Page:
EU Votes To Label Natural Gas As Climate-Friendly
Energy exports from the United States are securing Europe’s energy future and will only continue to grow following the European Parliament’s vote to classify certain uses of natural gas as a green, or a climate-friendly, energy source, in its taxonomy of sustainable activities. The vote is a tidal shift in Europe’s view of natural gas, which was struggling to find financial interest only one year ago and even turned U.S. LNG shipments away.
But the war in Ukraine has changed the calculus for Europe, and the vote comes after the United States made history last month by delivering more liquified natural gas than piped gas from Russia, and builds on the record exports to the EU that kept the power on last winter.
An Enduring Partnership
The United States is a steadfast trading partner to the EU and Americans are supportive in exporting LNG to meet growing European demand. Increasing exports to the EU will replace Russian supplies, which are continually used as a tool of foreign policy, and was identified by in a study from the European Parliament for manipulating gas supplies to punish and to reward:
“But, more than others, Russia uses its energy wealth as well to protect and promote its interests in its ‘near abroad’ and to make its geopolitical influence felt further afield, including in Europe. It uses gas supplies to punish and to reward, affecting both transit states and end-consumers.”
It wasn’t too long ago that utilities in Europe were scrambling to find alternative uses for liquefied natural gas projects, citing a decreasing demand for natural gas imports that couldn’t justify new multi-billion euro import terminals in the face of steady Russian exports. However, the bloc’s energy crisis following bans on Russian energy for their war on Ukraine proved that a diverse mix of energy supplies was vital and is importing more U.S. energy shipments.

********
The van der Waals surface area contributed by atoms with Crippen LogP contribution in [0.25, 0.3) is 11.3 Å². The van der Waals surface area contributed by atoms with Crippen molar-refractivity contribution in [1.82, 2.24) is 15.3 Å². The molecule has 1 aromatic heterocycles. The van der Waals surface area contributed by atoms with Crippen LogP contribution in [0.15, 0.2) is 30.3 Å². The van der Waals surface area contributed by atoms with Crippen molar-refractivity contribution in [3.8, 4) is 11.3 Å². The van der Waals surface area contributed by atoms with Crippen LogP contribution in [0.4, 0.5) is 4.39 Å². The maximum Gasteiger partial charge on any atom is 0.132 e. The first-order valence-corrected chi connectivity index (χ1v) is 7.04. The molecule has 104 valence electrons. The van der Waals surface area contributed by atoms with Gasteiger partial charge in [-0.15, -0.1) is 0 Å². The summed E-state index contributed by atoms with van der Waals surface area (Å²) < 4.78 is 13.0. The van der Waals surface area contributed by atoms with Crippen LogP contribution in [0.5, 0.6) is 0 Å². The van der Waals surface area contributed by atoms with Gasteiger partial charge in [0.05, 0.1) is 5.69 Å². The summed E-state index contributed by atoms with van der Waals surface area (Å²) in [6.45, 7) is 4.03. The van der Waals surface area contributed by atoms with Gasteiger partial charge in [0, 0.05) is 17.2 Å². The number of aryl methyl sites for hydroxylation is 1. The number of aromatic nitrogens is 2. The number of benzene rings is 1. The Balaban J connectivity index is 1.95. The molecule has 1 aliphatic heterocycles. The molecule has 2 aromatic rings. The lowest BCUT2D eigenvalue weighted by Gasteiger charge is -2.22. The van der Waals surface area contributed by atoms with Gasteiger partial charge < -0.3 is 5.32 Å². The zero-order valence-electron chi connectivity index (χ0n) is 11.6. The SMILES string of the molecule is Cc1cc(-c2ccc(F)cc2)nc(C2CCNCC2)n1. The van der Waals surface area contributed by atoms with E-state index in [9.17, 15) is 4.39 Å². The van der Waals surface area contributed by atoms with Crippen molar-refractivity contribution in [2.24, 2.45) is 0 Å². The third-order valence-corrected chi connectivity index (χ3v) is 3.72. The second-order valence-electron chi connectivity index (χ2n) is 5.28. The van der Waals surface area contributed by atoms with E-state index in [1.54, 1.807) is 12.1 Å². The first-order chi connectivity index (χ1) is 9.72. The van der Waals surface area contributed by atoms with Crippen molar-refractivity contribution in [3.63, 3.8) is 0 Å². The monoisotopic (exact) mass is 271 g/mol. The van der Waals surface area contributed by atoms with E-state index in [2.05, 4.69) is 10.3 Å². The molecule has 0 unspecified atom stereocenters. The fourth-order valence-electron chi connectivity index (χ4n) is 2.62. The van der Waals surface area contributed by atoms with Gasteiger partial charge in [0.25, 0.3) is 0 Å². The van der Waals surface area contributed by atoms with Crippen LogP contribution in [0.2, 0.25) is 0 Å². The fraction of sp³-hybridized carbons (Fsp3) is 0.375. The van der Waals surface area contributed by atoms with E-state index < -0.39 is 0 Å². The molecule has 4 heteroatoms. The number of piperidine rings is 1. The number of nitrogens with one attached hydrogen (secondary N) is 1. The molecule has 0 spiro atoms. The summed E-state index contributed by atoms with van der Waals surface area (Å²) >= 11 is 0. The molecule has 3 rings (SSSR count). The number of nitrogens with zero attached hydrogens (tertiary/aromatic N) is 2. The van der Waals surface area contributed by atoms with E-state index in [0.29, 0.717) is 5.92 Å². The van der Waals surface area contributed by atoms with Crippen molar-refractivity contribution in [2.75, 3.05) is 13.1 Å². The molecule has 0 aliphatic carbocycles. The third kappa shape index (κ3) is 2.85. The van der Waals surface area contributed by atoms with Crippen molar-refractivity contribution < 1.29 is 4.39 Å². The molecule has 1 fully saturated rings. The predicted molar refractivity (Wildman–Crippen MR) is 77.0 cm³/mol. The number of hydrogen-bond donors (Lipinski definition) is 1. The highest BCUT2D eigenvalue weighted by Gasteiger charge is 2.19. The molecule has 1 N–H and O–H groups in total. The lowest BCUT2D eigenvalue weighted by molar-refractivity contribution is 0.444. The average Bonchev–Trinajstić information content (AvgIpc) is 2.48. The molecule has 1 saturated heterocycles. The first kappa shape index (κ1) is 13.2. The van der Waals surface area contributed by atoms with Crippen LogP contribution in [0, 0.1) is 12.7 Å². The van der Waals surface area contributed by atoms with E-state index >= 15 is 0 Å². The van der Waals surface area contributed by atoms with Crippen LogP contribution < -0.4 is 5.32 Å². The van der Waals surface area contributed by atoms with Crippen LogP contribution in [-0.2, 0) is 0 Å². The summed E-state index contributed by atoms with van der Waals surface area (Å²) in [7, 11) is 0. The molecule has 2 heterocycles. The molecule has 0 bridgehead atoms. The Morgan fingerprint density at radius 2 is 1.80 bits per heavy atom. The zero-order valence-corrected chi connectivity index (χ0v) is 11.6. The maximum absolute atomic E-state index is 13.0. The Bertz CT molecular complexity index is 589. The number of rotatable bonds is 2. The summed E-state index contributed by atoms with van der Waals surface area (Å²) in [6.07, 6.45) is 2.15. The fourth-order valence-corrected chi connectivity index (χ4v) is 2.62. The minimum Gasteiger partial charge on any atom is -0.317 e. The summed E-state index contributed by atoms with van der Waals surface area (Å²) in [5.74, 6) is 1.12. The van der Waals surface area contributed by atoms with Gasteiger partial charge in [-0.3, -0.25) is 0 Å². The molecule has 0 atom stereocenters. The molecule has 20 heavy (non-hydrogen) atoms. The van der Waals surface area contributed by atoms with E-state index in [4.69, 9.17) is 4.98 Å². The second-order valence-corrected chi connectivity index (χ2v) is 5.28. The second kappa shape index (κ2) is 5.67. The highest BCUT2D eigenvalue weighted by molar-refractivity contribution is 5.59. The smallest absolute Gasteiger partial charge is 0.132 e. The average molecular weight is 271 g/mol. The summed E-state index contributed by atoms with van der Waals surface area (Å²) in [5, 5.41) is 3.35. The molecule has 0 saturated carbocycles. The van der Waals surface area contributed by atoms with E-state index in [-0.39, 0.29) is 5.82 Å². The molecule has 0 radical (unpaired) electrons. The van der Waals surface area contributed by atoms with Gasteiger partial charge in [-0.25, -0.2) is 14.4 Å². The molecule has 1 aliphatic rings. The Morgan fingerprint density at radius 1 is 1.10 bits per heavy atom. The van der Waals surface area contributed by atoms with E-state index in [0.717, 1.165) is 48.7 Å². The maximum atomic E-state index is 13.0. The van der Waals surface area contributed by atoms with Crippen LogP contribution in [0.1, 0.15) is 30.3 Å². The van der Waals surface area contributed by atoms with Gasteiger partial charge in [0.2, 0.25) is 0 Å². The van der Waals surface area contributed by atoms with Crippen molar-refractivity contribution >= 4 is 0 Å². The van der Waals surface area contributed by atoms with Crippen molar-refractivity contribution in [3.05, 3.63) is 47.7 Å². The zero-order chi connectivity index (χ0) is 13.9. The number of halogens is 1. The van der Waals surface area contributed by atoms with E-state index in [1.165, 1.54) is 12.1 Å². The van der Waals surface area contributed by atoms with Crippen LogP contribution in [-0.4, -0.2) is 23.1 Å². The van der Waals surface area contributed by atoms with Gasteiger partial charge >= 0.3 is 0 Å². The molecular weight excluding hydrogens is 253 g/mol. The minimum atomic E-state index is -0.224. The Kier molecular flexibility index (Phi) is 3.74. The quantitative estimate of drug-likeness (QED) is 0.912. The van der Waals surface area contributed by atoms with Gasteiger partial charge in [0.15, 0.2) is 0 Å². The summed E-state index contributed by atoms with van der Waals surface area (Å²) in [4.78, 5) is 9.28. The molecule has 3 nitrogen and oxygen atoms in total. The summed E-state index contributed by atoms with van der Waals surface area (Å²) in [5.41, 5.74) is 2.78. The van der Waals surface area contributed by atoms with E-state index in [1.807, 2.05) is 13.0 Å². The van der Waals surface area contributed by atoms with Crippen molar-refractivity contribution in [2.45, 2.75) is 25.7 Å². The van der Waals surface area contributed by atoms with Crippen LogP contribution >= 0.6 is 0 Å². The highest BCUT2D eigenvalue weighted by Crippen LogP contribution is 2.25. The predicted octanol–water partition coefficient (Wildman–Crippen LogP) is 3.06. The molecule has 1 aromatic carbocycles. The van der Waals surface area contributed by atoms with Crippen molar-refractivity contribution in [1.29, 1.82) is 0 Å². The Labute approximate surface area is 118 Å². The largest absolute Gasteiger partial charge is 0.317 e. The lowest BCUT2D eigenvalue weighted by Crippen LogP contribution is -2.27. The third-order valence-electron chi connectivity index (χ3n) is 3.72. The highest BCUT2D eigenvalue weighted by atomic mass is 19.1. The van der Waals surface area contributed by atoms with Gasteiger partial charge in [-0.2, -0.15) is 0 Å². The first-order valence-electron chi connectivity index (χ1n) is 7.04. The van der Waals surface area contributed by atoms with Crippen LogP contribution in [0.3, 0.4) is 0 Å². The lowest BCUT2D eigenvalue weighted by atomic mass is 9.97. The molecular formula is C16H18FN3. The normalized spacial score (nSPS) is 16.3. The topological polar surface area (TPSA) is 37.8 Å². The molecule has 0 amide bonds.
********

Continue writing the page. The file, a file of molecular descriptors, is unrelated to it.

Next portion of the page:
On March 25, the White House announced that the U.S. would rapidly increase LNG exports to EU nations in efforts to diminish their dependence on Russian gas. These increases are expected to continue until 2030, in which the United States plans to provide exports of 50 billion cubic meters to Europe annually.
The tide has seemed to decisively turned in favor of American resources, as European leaders accept that their reliance on Russia was a strategic error.
Quality Natural Gas
American LNG has always been the best option for the European continent, and the quality of U.S. natural gas remains the best option for power generators in the EU looking to meet the taxonomy requirements for lower carbon resources.
A recent study from RMI finds that transporting gas through Russian pipelines is three times more climate intensive than shipping it from the United States because Russian pipelines are both longer and leakier than infrastructure in the United States.
Regarding the relevancy of natural gases and their classification as green, many ambitious climate and energy scenarios show that it is a key component of the green energy transition. As a result of increased natural gas consumption for power generation, the United States has seen a decrease in power section emissions.
And as the world tackles the global climate crisis, the United States has been in lockstep with the European allies, co-leading the Global Methane Pledge with the EU. According to a 2019 NREL study, the United States regularly surpasses EU’s closest suppliers in low carbon natural gas resources.
The Environmental Protection Agency’s 2022 Greenhouse Gas Inventory shows that U.S. methane emissions have continued to fall, even with increases in domestic energy production needed to satisfy energy demand in the United States and EU. The 2021 Environmental Partnership report found that participating members have replaced tens of thousands of pieces of equipment to prevent leaks and conducted hundreds of thousands of surveys and inspections since 2017.
And with a proposed EPA rule calling for rigorous new methane regulations requiring companies to start integrating new technologies in determining their emissions data, emissions are expected to decrease to meet the demands of a low carbon future.
The low carbon profile of American natural gas will sustain European power generators eager to help reduce energy costs and meet their climate commitments. The European Commission and industry groups in Europe are already welcoming the vote, with one German utility calling it “an important sign of the role of natural gas as a bridge to achieving climate goals.”